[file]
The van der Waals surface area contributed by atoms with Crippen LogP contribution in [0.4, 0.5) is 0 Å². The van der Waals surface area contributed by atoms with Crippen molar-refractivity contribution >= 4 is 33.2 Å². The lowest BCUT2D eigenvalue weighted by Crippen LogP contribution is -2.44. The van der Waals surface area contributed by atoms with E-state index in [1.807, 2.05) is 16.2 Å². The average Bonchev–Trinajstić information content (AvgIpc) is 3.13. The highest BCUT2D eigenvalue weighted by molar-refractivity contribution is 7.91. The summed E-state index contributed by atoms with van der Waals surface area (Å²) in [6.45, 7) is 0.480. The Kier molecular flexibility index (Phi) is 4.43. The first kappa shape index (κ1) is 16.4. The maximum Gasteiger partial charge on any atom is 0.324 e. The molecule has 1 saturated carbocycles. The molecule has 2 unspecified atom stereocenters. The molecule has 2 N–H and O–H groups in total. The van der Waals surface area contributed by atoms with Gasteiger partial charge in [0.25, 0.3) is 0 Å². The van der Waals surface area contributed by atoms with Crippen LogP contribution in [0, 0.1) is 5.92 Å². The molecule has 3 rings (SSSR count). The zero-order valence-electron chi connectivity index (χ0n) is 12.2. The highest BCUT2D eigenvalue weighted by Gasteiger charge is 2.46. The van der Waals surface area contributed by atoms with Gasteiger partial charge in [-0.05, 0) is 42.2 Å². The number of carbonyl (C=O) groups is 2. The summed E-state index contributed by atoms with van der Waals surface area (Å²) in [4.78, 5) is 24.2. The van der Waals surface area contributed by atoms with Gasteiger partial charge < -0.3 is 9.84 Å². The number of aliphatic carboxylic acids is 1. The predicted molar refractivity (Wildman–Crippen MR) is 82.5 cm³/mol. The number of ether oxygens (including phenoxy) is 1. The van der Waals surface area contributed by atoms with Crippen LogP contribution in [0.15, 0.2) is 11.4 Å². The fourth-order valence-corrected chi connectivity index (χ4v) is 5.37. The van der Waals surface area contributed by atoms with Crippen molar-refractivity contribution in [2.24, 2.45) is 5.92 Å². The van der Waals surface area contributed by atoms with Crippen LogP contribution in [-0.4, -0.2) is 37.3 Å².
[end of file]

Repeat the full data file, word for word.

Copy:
The van der Waals surface area contributed by atoms with Crippen LogP contribution in [0.4, 0.5) is 0 Å². The van der Waals surface area contributed by atoms with Crippen molar-refractivity contribution >= 4 is 33.2 Å². The lowest BCUT2D eigenvalue weighted by Crippen LogP contribution is -2.44. The van der Waals surface area contributed by atoms with E-state index in [1.807, 2.05) is 16.2 Å². The average Bonchev–Trinajstić information content (AvgIpc) is 3.13. The highest BCUT2D eigenvalue weighted by molar-refractivity contribution is 7.91. The summed E-state index contributed by atoms with van der Waals surface area (Å²) in [6.45, 7) is 0.480. The Kier molecular flexibility index (Phi) is 4.43. The first kappa shape index (κ1) is 16.4. The maximum Gasteiger partial charge on any atom is 0.324 e. The molecule has 1 saturated carbocycles. The molecule has 2 unspecified atom stereocenters. The molecule has 2 N–H and O–H groups in total. The van der Waals surface area contributed by atoms with Gasteiger partial charge in [0.25, 0.3) is 0 Å². The van der Waals surface area contributed by atoms with Crippen LogP contribution in [0, 0.1) is 5.92 Å². The molecule has 3 rings (SSSR count). The zero-order valence-electron chi connectivity index (χ0n) is 12.2. The highest BCUT2D eigenvalue weighted by Gasteiger charge is 2.46. The van der Waals surface area contributed by atoms with Gasteiger partial charge in [-0.05, 0) is 42.2 Å². The number of carbonyl (C=O) groups is 2. The summed E-state index contributed by atoms with van der Waals surface area (Å²) in [4.78, 5) is 24.2. The van der Waals surface area contributed by atoms with Gasteiger partial charge < -0.3 is 9.84 Å². The number of aliphatic carboxylic acids is 1. The predicted molar refractivity (Wildman–Crippen MR) is 82.5 cm³/mol. The number of ether oxygens (including phenoxy) is 1. The van der Waals surface area contributed by atoms with Crippen LogP contribution in [0.15, 0.2) is 11.4 Å². The fourth-order valence-corrected chi connectivity index (χ4v) is 5.37. The van der Waals surface area contributed by atoms with Crippen molar-refractivity contribution in [2.24, 2.45) is 5.92 Å². The van der Waals surface area contributed by atoms with Crippen LogP contribution in [-0.4, -0.2) is 37.3 Å².